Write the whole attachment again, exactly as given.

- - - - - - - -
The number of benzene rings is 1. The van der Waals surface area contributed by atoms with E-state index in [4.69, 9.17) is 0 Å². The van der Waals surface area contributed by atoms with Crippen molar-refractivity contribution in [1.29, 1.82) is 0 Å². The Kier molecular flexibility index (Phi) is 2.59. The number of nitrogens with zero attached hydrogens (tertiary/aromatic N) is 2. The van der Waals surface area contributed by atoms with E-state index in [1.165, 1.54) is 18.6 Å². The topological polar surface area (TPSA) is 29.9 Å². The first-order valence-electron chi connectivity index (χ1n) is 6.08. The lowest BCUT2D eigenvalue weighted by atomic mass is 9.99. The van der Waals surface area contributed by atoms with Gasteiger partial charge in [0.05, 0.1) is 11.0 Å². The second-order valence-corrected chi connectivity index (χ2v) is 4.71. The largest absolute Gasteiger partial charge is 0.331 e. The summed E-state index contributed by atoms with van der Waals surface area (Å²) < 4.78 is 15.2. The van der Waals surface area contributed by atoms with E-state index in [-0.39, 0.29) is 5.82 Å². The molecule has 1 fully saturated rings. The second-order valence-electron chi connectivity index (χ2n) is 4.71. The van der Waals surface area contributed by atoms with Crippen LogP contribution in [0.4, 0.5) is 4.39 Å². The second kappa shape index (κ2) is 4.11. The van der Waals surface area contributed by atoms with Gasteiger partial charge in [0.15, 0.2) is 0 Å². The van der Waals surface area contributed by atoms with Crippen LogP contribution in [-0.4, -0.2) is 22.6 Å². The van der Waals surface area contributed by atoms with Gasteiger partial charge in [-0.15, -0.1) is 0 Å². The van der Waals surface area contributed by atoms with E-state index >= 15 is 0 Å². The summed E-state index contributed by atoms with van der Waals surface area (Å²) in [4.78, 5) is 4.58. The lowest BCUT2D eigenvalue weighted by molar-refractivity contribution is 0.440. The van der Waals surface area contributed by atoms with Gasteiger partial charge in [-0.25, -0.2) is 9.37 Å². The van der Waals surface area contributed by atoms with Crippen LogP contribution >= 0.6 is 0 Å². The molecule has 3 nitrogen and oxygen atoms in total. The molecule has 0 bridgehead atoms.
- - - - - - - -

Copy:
The number of benzene rings is 1. The van der Waals surface area contributed by atoms with E-state index in [4.69, 9.17) is 0 Å². The van der Waals surface area contributed by atoms with Crippen molar-refractivity contribution in [1.29, 1.82) is 0 Å². The Kier molecular flexibility index (Phi) is 2.59. The number of nitrogens with zero attached hydrogens (tertiary/aromatic N) is 2. The van der Waals surface area contributed by atoms with E-state index in [1.165, 1.54) is 18.6 Å². The topological polar surface area (TPSA) is 29.9 Å². The first-order valence-electron chi connectivity index (χ1n) is 6.08. The lowest BCUT2D eigenvalue weighted by atomic mass is 9.99. The van der Waals surface area contributed by atoms with Gasteiger partial charge in [0.05, 0.1) is 11.0 Å². The second-order valence-corrected chi connectivity index (χ2v) is 4.71. The largest absolute Gasteiger partial charge is 0.331 e. The summed E-state index contributed by atoms with van der Waals surface area (Å²) < 4.78 is 15.2. The van der Waals surface area contributed by atoms with E-state index in [-0.39, 0.29) is 5.82 Å². The molecule has 1 fully saturated rings. The second-order valence-electron chi connectivity index (χ2n) is 4.71. The van der Waals surface area contributed by atoms with Crippen LogP contribution in [0.4, 0.5) is 4.39 Å². The second kappa shape index (κ2) is 4.11. The van der Waals surface area contributed by atoms with Gasteiger partial charge in [0.15, 0.2) is 0 Å². The van der Waals surface area contributed by atoms with Crippen LogP contribution in [-0.4, -0.2) is 22.6 Å². The van der Waals surface area contributed by atoms with Gasteiger partial charge in [-0.15, -0.1) is 0 Å². The van der Waals surface area contributed by atoms with E-state index >= 15 is 0 Å². The summed E-state index contributed by atoms with van der Waals surface area (Å²) in [4.78, 5) is 4.58. The lowest BCUT2D eigenvalue weighted by molar-refractivity contribution is 0.440. The van der Waals surface area contributed by atoms with Gasteiger partial charge in [-0.25, -0.2) is 9.37 Å². The van der Waals surface area contributed by atoms with Crippen LogP contribution >= 0.6 is 0 Å². The molecule has 3 nitrogen and oxygen atoms in total. The molecule has 0 bridgehead atoms.